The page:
Chorus and flanger are both delay based effects, and are closely related circuit-wise. Chorus is generally used to thicken up a part by adding a short modulated delay or delays to a sound to make it sound like multiple instruments — a chorus of instruments — are playing. A flanger also thickens things up, but is stereotypically used as sort of a special effect: the jet plane whoooosh you hear on a lot of late 60’s and early 70’s music is often a flanger (though sometimes a phaser, as mentioned in an earlier entry). Like a chorus effect, a flanger also works by adding a short delay and modulating it, and you can in fact often make a chorus-like sound using a flanger pedal by setting it on less extreme settings. The flanger effect was invented by the Abbey Road engineers while recording a Beatles album; they played back multiple copies of the same take on the tape reels, and manually slowed one of them down a bit by pressing on the reel with their finger. Later, both chorus and flanger effects were implemented in an analog circuit fashion by using BBD delay chips. These chips have recently gone out of production, and the only currently made mass produced substitutes are some allegedly noisier and inferior chips cranked out from China, which is why many people prefer either older versions of these pedals or smaller run boutique versions that use hoarded remnants of the old chip stocks.
So why are we using guitar pedals for our synthesizer based music? Shouldn’t we be using, uh, synthesizer pedals? Well we would, but nobody makes synthesizer effects pedals. Most synth players use multi-effects processors, which do everything in one box, which is cool, but not always distinctive. You often end up with a jack of all trades, master of none type device. The latest crisp, clean, digital based models always sound great, but also somehow lack… something. Since we are limiting ourselves to using just one synth for this project (the previously mentioned Nord Modular), we decided we would try to get some more variety in our sounds by using a bunch of unique and/or weird effects that have a distinctive character of their own. Since most of those types of effects are currently made for guitarists in the form of pedals, that’s what we’re going to use. We will still be using some rack based effects when they offer a cooler or more controllable alternative than pedals, such as in the case of analog filters, some types of delay based effects, and reverb. But we’ll also be experimenting with stringing together a bunch of random guitar pedals that weren’t designed for our synths and see what happens.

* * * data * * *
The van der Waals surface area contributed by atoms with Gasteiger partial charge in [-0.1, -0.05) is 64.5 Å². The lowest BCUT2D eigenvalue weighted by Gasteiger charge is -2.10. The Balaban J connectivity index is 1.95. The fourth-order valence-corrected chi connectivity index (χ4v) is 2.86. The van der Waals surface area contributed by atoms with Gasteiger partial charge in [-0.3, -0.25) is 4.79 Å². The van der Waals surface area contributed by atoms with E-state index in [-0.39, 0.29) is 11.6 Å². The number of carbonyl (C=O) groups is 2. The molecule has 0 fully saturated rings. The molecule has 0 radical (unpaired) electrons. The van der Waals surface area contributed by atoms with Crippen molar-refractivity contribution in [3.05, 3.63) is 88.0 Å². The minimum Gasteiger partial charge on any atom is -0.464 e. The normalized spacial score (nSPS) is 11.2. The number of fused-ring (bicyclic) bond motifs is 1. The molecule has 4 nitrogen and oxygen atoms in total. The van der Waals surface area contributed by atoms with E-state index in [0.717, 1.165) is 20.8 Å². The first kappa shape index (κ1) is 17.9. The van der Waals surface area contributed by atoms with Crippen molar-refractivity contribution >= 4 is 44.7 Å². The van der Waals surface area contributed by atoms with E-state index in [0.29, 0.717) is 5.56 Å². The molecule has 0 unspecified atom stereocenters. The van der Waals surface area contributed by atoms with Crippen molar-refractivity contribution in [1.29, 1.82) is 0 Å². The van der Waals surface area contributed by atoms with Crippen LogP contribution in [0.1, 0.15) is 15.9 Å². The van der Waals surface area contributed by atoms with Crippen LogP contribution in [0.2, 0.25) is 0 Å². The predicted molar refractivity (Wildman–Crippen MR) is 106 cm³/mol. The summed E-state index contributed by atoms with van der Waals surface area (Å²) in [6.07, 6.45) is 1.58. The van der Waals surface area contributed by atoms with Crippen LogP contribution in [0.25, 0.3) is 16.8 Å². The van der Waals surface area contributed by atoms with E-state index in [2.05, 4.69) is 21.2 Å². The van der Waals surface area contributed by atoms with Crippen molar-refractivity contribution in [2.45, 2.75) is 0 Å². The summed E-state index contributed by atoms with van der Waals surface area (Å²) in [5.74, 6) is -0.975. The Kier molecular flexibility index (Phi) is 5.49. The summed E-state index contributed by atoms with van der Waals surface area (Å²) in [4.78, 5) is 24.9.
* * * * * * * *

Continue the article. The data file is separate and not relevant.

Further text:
That brings us to the question of whether or not you can even safely use a guitar pedal with a synthesizer. Keyboards run at line level with low impedance, the pedal expects a guitar type signal with higher impedance. We will talk about this more in a later entry, and I am not an expert so don’t take my word for it… but for now, the short answer is yes, as long as you are careful with your volume levels going into the pedal (it most likely expects a lower level than you will be sending into it), and as long as it sounds good to you coming out of the pedal, you’re okay with just plugging in the stompbox directly after your synth just like you would a rack effect. The longer answer involves buying some extra equipment when just plugging it in doesn’t sound good, but we’ll talk about that another time.